A theory of argumentative understanding: Relationships among position preference, judgments of goodness, memory and reasoning
- Cite this article as:
- Stein, N.L. & Miller, C.A. Argumentation (1993) 7: 183. doi:10.1007/BF00710664
- 125 Downloads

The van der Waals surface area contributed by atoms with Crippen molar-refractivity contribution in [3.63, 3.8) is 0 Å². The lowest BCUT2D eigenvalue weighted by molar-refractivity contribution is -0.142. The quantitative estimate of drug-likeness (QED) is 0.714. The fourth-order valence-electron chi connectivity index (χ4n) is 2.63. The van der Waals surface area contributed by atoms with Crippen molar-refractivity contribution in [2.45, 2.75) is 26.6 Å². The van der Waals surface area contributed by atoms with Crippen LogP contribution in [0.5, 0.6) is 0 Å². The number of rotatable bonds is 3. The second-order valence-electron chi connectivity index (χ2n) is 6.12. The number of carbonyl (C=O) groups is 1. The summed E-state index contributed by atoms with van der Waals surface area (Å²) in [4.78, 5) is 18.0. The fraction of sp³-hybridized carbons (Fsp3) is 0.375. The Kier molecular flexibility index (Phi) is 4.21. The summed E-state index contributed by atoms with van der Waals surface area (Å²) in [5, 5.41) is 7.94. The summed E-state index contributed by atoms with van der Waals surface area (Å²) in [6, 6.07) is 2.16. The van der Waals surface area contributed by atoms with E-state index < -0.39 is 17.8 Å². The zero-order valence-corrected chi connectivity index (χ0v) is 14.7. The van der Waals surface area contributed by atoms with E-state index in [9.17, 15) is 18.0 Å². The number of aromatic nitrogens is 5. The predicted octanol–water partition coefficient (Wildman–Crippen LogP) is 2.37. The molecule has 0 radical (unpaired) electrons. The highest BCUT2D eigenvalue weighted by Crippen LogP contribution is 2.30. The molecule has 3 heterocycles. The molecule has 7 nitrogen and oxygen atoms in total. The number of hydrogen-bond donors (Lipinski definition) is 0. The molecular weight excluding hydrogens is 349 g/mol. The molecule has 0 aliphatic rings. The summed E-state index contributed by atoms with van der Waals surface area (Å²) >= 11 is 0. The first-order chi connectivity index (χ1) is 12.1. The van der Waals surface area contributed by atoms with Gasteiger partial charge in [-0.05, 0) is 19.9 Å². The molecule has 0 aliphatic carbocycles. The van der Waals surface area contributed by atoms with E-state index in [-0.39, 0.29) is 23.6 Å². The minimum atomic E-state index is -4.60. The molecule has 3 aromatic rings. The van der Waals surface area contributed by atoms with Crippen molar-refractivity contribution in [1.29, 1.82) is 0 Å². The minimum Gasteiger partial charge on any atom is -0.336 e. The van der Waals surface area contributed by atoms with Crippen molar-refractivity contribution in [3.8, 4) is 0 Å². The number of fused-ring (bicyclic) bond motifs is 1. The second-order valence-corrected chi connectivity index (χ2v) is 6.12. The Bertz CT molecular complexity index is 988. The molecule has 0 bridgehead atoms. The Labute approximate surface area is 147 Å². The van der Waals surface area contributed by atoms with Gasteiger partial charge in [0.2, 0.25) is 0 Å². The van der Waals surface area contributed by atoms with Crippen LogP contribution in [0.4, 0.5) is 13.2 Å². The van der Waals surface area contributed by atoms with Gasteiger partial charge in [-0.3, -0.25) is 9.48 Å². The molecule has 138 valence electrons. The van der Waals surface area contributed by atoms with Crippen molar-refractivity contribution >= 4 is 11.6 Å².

Data are presented that focus on the nature and development of argumentative reasoning. In particular our study describes how support for or against an issue affects memory for critical parts of an argumentative interaction, judgments of argument goodness, and the content of the reasons given in support of one view versus another. Two other factors were examined: developmental differences in argumentation skill and the conditional nature of supporting one side of an argument across varying contexts. Our results show that even seven year old children can recognize, identify, and use the basic components of an argument to provide evidence for and make judgements about their favored position. Moreover, if position support is held constant across all age groups of students, seven year old children were found to give reasons and explanations that were highly similar in content and principle to college students. The same similarities held across age with respect to biases in memory and judgements of argument goodness. The primary difference between children's and college students' argument behavior lay in the side of an argument the students chose to support. Seven year old children and some eleven yearold children supported positions that impute more value to friendship and social consequences than to the maintenance and advancement of individual rights, as specified in a contract agreement. The similarities and differences across development are discussed with respect to a theory of argumentation that speaks to the importance of understanding the nature of goal conflict and a theory of intentionality in predicting how arguments will be represented and resolved.